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May 07, 2021
The DOJ's Civil Rights Division is Perilously Unstaffed, Slowing Biden Goals on Police Oversight and Reform
Throughout the 2020 campaign, in the wake of nationwide protests over the murder of George Floyd and other unarmed black people by police officers, Joe Biden committed himself to reforming law enforcement and combating police violence. But significant challenges loom in Biden’s quest for police reform. The federal government’s role in state and local law enforcement agencies is limited, and Biden’s ability to shepherd police reform legislation through Congress will be hampered by Republican opposition and disinclined moderate Democrats. Despite these obstacles, however, Biden is not powerless to make strides towards his campaign goals. Through his Department of Justice’s Civil Rights Division, he holds a significant power over local policing.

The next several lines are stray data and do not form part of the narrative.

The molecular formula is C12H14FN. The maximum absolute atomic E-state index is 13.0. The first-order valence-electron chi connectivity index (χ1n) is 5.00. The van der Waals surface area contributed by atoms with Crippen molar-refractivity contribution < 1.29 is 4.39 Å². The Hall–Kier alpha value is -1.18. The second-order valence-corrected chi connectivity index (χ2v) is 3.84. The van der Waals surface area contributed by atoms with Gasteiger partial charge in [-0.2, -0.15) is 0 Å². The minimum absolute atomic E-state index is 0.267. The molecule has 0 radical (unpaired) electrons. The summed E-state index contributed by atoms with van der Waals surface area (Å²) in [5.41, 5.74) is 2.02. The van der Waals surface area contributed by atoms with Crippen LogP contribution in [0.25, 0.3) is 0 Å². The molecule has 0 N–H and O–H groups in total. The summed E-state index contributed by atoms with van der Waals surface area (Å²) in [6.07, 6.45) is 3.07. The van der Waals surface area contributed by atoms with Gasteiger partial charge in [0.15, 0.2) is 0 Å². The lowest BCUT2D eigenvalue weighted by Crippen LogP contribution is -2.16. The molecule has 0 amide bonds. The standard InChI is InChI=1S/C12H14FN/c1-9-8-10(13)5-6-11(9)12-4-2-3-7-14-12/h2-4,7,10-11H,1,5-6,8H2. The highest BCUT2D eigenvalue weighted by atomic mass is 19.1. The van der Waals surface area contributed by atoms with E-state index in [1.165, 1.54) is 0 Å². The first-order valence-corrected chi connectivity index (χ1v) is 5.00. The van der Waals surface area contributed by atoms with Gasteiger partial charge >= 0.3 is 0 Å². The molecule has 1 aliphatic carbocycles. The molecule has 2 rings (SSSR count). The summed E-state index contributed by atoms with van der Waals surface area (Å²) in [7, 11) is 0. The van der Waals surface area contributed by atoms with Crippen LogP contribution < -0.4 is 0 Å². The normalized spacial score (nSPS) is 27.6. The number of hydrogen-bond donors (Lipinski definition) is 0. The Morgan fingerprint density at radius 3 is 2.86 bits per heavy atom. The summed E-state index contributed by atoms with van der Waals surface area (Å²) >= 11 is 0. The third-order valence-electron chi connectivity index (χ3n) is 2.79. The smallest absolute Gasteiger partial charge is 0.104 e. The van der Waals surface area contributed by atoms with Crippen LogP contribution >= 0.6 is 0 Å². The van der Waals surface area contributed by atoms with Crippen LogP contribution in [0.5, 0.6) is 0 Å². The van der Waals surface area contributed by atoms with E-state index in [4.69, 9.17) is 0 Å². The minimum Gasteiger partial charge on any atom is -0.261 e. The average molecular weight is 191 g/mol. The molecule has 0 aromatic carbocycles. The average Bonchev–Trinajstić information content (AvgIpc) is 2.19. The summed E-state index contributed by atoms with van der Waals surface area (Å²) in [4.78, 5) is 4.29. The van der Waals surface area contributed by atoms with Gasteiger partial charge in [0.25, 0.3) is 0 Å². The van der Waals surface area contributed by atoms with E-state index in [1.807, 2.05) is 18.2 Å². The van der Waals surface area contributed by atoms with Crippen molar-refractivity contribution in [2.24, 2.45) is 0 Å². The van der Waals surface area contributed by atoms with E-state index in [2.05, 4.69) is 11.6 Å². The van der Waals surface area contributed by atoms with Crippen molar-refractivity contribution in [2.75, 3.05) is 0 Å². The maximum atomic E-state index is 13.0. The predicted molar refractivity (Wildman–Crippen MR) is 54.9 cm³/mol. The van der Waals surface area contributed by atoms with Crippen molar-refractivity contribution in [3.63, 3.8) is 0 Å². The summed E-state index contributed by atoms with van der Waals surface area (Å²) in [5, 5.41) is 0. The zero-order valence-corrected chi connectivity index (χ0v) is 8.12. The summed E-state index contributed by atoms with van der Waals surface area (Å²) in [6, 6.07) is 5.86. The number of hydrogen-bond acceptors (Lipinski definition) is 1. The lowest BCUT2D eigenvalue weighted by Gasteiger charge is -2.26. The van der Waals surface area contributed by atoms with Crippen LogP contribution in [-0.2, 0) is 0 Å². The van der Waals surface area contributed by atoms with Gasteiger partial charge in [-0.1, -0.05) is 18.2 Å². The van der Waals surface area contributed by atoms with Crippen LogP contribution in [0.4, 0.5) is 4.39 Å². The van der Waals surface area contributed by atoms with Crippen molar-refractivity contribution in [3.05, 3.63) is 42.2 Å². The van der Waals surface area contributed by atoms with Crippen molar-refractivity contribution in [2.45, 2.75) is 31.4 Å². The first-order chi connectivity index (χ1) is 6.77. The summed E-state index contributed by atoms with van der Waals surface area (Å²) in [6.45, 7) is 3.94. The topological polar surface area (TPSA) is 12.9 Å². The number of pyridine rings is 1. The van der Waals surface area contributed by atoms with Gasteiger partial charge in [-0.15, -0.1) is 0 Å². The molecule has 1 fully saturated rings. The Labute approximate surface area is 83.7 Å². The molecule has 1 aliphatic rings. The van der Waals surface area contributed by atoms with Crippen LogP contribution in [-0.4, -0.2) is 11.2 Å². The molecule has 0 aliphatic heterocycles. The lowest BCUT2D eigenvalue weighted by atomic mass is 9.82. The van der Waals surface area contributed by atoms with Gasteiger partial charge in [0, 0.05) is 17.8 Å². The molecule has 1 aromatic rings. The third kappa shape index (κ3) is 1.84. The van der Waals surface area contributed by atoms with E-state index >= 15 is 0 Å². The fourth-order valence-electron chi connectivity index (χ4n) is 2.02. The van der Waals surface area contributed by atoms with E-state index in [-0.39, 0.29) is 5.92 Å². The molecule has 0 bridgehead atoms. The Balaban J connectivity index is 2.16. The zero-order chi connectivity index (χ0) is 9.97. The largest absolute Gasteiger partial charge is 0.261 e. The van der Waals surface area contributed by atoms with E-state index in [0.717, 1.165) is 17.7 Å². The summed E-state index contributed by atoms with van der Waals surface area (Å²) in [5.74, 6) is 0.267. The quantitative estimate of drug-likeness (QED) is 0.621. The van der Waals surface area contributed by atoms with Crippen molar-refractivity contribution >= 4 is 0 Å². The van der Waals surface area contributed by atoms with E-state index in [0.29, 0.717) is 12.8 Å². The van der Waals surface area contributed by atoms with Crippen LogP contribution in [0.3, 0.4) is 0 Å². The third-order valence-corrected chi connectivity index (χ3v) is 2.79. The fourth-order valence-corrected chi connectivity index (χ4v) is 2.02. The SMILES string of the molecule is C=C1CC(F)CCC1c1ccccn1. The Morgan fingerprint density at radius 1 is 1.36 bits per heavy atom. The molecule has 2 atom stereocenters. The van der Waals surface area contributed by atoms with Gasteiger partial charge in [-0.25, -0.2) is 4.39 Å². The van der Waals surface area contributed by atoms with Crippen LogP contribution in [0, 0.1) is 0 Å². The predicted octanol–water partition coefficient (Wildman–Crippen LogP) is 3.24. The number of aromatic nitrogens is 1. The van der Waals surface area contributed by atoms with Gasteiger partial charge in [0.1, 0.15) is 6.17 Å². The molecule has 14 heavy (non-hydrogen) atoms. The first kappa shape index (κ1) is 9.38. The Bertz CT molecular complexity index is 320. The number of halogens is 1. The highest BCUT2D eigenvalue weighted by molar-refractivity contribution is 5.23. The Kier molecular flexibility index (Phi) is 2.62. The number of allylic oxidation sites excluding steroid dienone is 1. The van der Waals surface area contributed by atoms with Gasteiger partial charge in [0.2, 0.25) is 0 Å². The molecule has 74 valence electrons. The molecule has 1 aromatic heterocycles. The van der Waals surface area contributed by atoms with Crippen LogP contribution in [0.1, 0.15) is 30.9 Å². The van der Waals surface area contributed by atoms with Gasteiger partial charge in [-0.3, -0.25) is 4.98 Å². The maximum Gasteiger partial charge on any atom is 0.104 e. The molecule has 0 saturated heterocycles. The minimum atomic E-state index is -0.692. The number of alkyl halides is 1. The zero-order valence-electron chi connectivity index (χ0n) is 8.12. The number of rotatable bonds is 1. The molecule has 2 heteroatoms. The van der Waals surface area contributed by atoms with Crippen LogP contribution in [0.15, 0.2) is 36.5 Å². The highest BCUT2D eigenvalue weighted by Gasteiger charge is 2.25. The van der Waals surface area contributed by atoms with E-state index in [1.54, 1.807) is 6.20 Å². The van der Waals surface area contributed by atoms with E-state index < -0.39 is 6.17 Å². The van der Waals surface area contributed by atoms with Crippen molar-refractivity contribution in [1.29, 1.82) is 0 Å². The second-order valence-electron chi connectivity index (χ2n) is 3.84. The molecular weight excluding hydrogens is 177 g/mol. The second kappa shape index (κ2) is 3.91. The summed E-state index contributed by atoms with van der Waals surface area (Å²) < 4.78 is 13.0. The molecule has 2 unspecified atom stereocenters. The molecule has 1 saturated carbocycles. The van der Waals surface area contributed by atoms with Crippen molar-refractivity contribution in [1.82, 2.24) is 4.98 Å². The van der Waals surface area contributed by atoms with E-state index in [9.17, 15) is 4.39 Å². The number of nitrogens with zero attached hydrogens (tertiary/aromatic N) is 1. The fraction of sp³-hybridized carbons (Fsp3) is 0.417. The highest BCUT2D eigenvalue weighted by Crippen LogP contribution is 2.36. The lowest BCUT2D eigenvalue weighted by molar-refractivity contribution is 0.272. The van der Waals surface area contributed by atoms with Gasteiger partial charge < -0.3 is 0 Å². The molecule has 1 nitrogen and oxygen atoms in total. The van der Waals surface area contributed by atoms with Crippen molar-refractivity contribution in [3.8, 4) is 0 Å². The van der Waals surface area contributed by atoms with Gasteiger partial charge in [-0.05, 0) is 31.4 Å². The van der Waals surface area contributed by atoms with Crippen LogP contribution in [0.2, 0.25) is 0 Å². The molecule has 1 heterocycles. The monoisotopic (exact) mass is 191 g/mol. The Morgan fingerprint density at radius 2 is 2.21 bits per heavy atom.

April 27, 2021
Amid a transition season of bruising battles between progressives and the old guard over Biden’s Cabinet picks, Merrick Garland for Attorney General was one choice that sparked relatively little controversy. Three months into Biden’s presidency, however, Garland is quickly shaping up to be the most consequentially bad Cabinet pick. On any number of important metrics — sweeping out holdovers from the Trump administration and reversing its positions, preventing corporate capture, and acting aggressively to advance the public interest — Garland is failing.
April 22, 2021
Last May, as the country first erupted into protests over George Floyd’s murder at the hands of Minneapolis police officer Derek Chauvin, Biden promised that he would deliver “real police reform” if elected president. The country’s eyes are on Minnesota again this week after a police officer in a Minneapolis suburb shot and killed Daunte Wright, sparking a new wave of protests. This time, Biden need no longer speak in hypotheticals; he is President. Will his administration deliver?